Phosphoric acid, added to give soft drinks a “bite”, actually pulls calcium out of the bones, increasing the risk of osteoporosis. Also, diet sodas are very high in sodium. Too much salt in the diet may cause more calcium to be excreted in the urine, further increasing the risk of osteoporosis. Frequent consumption of soft drinks may also increase the risk of osteoarthritis. It’s truly amazing the harmful effects soft drinks can have on our bodies. With all of this information “out there”, it’s surprising that so many people continue to consume them, in record amounts.
Caffeine, an addictive stimulant found in around 70 percent of soft drinks and in particularly large amounts in diet sodas, stimulates the adrenal gland without providing the nourishment it needs. Caffeine in large amounts can even lead to adrenal exhaustion, especially in children. It also upsets the normal balance of neuro chemistry in the developing brains of children.
Caffeine is a mild diuretic, which means it causes your body to lose water. It can also cause hyperactivity, difficulty concentrating and sleeplessness. Tests at John Hopkins University School of Medicine showed that women consuming at least one cup of a caffeine-containing beverage per day, such as coffee, tea or soft drinks, were more prone to PMS. Plus, the more caffeine they consumed, the more severe their PMS symptoms. Source: Food: Your Miracle Medicine: How Food Can Prevent and Cure over 100 Symptoms and Problems by Jean Carper. (To be continued)
Diet sodas contain Aspartame, commonly known as NutraSweet, Equal, or Spoonful. Aspartame is a potent neurotoxin and endocrine disrupter containing methyl or wood alcohol, which can affect fetal brain development. It has been the giant among artificial sweeteners for the twenty years it has been around. The common denominator for over 92 different health symptoms at the root of modern disease, Aspartame’s ugly and debilitating side effects include headaches, memory loss, slurred speech, convulsions and vision problems, just to name a few. Remember, the phosphoric or citric acid contained in diet sodas causes decalcification of enamel and white scars on the teeth. For more information, pick up a copy of the book “Sweet Poison”, by Dr. Janet Starr Hull, or visit www.sweetpoison.com. (To be continued)
Doctors are seeing more and more cases of Type II Diabetes (previously called “Adult-Onset Diabetes”) which is a self-induced condition caused by a long history of heavily consuming processed and refined sugars. Obesity rates have risen in tandem with soda (soft drinks) consumption, and these days many children are affected by Type 2 Diabetes.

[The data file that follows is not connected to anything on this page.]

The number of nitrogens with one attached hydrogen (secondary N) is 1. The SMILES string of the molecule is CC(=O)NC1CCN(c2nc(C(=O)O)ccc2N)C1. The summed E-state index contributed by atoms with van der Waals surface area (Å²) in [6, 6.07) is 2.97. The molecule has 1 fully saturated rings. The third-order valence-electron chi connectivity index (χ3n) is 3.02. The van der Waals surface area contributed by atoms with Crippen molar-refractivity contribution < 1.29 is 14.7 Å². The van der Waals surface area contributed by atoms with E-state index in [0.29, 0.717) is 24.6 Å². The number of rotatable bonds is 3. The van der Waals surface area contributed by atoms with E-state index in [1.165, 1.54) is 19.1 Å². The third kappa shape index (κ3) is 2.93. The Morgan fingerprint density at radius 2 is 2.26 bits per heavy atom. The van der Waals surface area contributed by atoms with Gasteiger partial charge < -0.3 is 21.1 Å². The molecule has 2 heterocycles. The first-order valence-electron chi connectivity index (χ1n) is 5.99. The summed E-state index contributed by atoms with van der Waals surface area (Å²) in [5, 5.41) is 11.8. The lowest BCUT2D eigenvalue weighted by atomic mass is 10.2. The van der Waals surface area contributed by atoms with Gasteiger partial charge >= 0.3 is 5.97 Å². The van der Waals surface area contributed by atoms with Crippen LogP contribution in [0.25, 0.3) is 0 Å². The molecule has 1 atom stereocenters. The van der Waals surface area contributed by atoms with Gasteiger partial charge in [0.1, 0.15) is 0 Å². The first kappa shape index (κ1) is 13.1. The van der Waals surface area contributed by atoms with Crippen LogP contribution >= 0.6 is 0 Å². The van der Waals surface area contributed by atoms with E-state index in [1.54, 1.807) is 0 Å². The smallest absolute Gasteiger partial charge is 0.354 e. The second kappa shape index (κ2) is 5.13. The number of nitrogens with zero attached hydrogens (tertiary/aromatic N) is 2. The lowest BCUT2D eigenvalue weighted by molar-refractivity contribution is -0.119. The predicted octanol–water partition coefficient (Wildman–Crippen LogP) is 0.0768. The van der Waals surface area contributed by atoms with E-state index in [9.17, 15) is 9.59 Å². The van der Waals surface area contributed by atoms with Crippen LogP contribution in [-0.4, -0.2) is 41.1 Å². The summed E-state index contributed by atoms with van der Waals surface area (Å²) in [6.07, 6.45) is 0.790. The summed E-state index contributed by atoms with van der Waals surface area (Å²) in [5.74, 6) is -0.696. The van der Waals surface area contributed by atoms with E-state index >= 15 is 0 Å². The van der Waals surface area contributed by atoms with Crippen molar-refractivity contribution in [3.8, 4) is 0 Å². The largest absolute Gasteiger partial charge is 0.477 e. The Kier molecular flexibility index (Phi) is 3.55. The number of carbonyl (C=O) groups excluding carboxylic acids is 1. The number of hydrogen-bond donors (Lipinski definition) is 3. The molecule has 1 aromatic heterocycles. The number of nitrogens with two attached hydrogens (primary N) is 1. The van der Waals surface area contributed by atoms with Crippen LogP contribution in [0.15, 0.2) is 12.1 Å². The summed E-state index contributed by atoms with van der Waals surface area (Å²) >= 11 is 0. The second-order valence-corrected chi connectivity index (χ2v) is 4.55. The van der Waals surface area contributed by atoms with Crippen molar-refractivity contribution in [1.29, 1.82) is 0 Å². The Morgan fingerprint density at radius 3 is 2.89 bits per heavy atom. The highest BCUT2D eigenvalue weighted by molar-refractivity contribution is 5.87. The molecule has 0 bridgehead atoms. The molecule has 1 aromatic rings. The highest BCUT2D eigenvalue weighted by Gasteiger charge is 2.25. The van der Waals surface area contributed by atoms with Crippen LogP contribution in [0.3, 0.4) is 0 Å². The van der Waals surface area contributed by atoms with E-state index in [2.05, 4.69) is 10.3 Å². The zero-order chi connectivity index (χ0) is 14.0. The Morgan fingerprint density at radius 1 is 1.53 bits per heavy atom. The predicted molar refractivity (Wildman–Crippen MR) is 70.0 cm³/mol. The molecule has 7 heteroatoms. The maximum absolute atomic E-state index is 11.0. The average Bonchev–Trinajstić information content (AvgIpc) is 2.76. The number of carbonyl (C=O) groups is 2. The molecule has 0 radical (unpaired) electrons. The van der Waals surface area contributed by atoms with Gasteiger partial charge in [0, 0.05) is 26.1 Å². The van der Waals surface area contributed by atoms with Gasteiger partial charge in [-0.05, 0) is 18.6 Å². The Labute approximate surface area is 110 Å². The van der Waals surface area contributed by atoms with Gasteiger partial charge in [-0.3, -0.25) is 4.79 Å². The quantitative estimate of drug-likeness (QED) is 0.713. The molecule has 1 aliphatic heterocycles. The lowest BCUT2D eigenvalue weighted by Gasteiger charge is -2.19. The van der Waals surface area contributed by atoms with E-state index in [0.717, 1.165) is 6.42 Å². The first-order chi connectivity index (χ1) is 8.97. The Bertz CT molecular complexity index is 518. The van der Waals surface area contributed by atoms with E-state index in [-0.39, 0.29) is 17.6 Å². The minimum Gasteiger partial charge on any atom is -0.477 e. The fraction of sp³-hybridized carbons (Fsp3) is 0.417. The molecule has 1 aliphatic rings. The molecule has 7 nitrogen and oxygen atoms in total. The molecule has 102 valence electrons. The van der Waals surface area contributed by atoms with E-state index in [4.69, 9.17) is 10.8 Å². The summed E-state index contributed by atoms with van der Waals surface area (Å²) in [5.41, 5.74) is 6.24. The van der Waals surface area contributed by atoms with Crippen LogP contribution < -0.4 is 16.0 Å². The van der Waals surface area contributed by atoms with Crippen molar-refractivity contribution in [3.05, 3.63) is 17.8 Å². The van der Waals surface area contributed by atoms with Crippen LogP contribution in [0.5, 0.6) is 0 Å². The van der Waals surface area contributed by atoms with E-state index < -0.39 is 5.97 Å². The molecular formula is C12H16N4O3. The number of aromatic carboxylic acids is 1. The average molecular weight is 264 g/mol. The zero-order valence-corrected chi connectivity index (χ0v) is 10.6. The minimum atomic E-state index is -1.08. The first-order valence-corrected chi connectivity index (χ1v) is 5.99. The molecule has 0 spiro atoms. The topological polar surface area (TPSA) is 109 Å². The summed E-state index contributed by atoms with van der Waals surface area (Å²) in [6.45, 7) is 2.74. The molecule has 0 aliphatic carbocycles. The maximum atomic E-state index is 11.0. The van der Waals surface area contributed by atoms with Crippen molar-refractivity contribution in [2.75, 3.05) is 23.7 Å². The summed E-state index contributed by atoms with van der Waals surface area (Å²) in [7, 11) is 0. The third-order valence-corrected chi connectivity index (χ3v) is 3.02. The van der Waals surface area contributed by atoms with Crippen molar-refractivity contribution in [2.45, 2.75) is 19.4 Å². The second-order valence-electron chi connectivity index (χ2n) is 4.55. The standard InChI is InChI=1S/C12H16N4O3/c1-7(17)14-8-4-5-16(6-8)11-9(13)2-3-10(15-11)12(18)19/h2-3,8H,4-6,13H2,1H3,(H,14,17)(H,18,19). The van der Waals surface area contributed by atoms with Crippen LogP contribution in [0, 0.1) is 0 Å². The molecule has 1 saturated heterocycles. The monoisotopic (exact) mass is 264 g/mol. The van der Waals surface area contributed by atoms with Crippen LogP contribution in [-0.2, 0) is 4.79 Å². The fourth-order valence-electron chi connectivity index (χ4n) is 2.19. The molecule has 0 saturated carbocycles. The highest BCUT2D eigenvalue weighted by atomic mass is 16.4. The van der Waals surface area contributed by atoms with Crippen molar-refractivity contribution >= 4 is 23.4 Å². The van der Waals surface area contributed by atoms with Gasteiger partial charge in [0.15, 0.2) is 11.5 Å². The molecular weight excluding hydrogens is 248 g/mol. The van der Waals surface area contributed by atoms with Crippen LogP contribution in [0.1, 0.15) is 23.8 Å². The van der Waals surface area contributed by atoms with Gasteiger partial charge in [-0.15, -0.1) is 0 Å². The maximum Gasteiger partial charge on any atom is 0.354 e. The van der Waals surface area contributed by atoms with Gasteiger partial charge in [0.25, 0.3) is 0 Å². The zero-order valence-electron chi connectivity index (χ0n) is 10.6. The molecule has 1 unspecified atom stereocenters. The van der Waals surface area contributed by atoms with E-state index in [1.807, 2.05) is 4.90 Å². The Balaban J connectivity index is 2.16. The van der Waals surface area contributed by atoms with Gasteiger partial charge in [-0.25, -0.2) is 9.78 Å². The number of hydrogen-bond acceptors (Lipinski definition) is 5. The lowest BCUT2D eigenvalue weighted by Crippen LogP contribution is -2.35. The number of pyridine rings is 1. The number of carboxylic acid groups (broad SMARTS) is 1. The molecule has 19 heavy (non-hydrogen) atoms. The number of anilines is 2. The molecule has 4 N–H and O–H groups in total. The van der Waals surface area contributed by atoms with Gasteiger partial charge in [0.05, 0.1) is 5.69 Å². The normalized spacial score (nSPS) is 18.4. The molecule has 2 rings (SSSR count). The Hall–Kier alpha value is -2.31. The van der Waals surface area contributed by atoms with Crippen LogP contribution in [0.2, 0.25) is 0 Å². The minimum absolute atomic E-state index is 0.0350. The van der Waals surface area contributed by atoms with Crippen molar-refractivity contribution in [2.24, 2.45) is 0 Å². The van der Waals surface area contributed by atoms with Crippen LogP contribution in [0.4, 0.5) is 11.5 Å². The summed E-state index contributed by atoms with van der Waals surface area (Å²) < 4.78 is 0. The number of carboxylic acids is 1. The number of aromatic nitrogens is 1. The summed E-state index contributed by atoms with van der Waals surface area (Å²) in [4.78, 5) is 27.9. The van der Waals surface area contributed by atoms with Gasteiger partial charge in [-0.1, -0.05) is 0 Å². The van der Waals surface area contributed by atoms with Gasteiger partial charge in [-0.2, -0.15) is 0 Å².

According to the Center for Disease Control (CDC) diabetes is one of the most common chronic diseases among children in the U.S. In the last two decades, Type 2 diabetes has been reported among U.S. children and adolescents with increasing frequency. Type 2 diabetes begins when the body develops a resistance to insulin and no long uses the insulin properly. As the need for insulin rises, the pancreas gradually loses its ability to produce sufficient amounts of insulin to regulate blood sugar. For more information, visit www.searchfordiabetes.org/public/dsphome.cfm. (To be continued)
Sugar, Obesity and High Fructose Syrup (HFCS)
All of our patients have been informed of the deleterious effects of soft drinks (regular and diet) on their teeth, especially those who are wearing orthodontic appliances. The harmful effects of the acids and/or sugar in these drinks cause white scars to form from the decalcification of enamel. It’s also important to note that sodas are harmful systemically. Please continue reading.
Soft drinks contain no nutrients, are high in calories, and loaded with sugar, mostly in the form of high-fructose corn syrup. The average 12-ounce can of regular soda contains a whopping 10 teaspoons of sugar! Multiply that by how many some people actually drink in a day, and you’re looking at long-term weight gain, obesity and other health issues. As people get older, excess weight contributes to heart attacks, strokes and cancer. Several scientific studies have shown that soft drinks are directly related to weight gain. That weight gain, in turn, is a prime risk factor for Type II diabetes, which, for the first time is becoming a problem for teens as well as adults.
Soda pop provides the average 12 to 19 year old with about 10-15 teaspoons of refined sugars per day, an amount roughly equal to the governments recommended limits for teens’ sugar consumption from all foods. Because soda also suppresses the appetite, soda drinkers are less likely to get the recommended levels of Vitamin A, calcium and magnesium. In addition, phosphorus, a common ingredient in sodas, can deplete bones of calcium, making soda drinkers (especially girls) more prone to broken bones. For more on why kids should avoid soda, read the “Soda Pop” article by author and child health advocate Jane Sheppard at the Holistic Pediatric Assoc. online www.hpakids.org. (To be continued)